Published July 14th, 2020 at 11:10 AM
The demolition of the historic Knickerbocker apartments, a premier address a century ago, has started, ending a 40-year preservation struggle between its Midtown neighborhood and owner Kansas City Life.
While the buildings are listed on the National Register of Historic Places, they do not have local landmark protection and can be razed without City Council approval.
The Valentine Neighborhood Association, which has fought to save the buildings since 1981, had asked KC Life to delay demolition for 30 days in order to seek a potential developer, but that request was turned down Monday.
“If you are willing to do so, the neighborhood promises to work with you to enlist the help of the city, developers and others to make sure every effort has been made to save the Knickerbocker,” the association letter stated.
“Wouldn’t it be great if we could jointly announce that we had found a way to save this valuable resource?”
Neighborhood residents have scheduled a Save the Knickerbocker rally today (Tuesday) at 5 p.m. at the corner of Pennsylvania and Knickerbocker Place.
Historic Kansas City, which has listed the buildings on its “Most Endangered List” since 2011, apparently has resigned itself to their fate.
“Historic Kansas City sadly acknowledges the intended demolition of the Knickerbocker Apartments,” according to a statement from the preservation group.
“The Knickerbocker Apartments is a unique and rare surviving example of the Kansas City Colonnaded apartment. Successful models for renovation historic Midtown apartment properties can be found up and down Armour quite nearby the Knickerbocker.”
The Knickerbocker is next door to the recently renovated historic Ambassador Apartments at 3560 Broadway and behind the $45 million Uptown Lofts apartment project going up at Valentine Road and Broadway.
In a letter last week to the Valentine Association, Phil Bixby, president, CEO and chairman of KC Life, said the buildings were damaged extensively in a fire last May.
“The company has determined that it is not safe or feasible to allow the property to remain standing in its current state,” Bixby wrote.
“Please know this determination was not arrived at lightly. We know this building has historical significance to many throughout the metro area including so many within the Valentine neighborhood.
“We have owned the property for more than 60 years, and over the past several years we have searched for a path that would result in the restoration of the structure.
“To that end, we have sought advice from some of the region’s most respected developers of historic projects. Unfortunately, these experts concluded that restoration of the Knickerbocker Apartments was not economically advisable.”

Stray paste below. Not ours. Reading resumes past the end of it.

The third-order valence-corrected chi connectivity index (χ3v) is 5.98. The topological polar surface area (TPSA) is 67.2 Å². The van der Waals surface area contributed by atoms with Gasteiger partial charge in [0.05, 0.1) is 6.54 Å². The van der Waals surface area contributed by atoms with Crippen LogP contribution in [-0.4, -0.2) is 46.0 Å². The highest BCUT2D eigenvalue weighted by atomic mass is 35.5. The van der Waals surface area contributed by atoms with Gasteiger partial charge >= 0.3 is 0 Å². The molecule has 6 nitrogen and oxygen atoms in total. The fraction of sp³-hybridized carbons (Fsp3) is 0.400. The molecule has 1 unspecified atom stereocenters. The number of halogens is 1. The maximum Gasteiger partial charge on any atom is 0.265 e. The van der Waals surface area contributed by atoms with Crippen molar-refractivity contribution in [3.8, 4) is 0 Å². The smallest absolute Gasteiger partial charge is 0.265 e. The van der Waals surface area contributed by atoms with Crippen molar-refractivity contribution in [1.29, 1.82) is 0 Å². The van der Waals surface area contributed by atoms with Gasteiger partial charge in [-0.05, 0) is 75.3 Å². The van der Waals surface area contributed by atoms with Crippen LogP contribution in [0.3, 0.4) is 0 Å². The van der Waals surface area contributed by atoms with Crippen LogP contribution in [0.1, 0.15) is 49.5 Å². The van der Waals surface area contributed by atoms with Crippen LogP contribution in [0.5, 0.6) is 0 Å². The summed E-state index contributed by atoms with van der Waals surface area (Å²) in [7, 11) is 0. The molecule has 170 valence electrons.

Attempts to reach the company directly for comment were unsuccessful.
The Knickerbocker demolition is the latest chapter in an often fraught relationship between the insurance company and its neighborhood.
KC Life owns substantial property in the Valentine area, and neighbors have often been impatient at its lack of redevelopment progress.
“There’s been some distrust between the neighborhood and Kansas City Life over the past 20- 25 years,” said Dana Meier, president of the Valentine Neighborhood Association.
Meier believes the company has been trying to work better with the neighborhood in recent years, praising its sponsorship of a community garden. He said it has also begun renovating some of the single-family houses it owns.
Meier personally believes KC Life has made a good faith effort to renovate the Knickerbocker. The buildings and their 28 apartments have been vacant since 2002.
“We’d like to see it saved, but at some point we understand in order for it to be saved it has to make economic sense for the owner,” Meier said.
KC Life demolished half of the Knickerbocker complex in 1982 after preservationists failed to have the apartments listed as a local landmark due to company opposition. The surviving buildings scheduled for demolition were listed on the National Register in 2003.
The once luxurious Knickerbocker project was built on what was then a private street in 1906. The larger apartments featured three bedrooms, two bathrooms, a dining room and living rooms with fireplaces.
“The elegance and prestige of the Knickerbocker was highly expressed in its design features and its private street status,” according to its National Register application.
“In 1942 it was still showcased in the Kansas City Social Register as a country house in the heart of the Broadway District.”
According to the application: “The Knickerbocker Apartments, with their prominent porches and wide expanse of front lawn, remained the largest apartment group in Kansas City until around 1921.
“Furthermore the building is a representative and rare surviving example of the work of (architect) L. G. Middaugh.”
The Knickerbocker predates the monumental headquarters of KC Life, which opened across the street in 1924. Its architect, Wight and Wight, also designed the Nelson-Atkins Museum of Art, City Hall and the Jackson County Courthouse.
In his letter to the neighborhood, Bixby said KC Life has no specific plan in place for the Knickerbocker property.
“Moving forward, we hope to breathe new life into this location for future generations to enjoy, while also improving the aesthetics of Knickerbocker Place,” he wrote.
Flatland contributor Kevin Collison is founder and publisher of CityScene KC, an online source for downtown news and issues.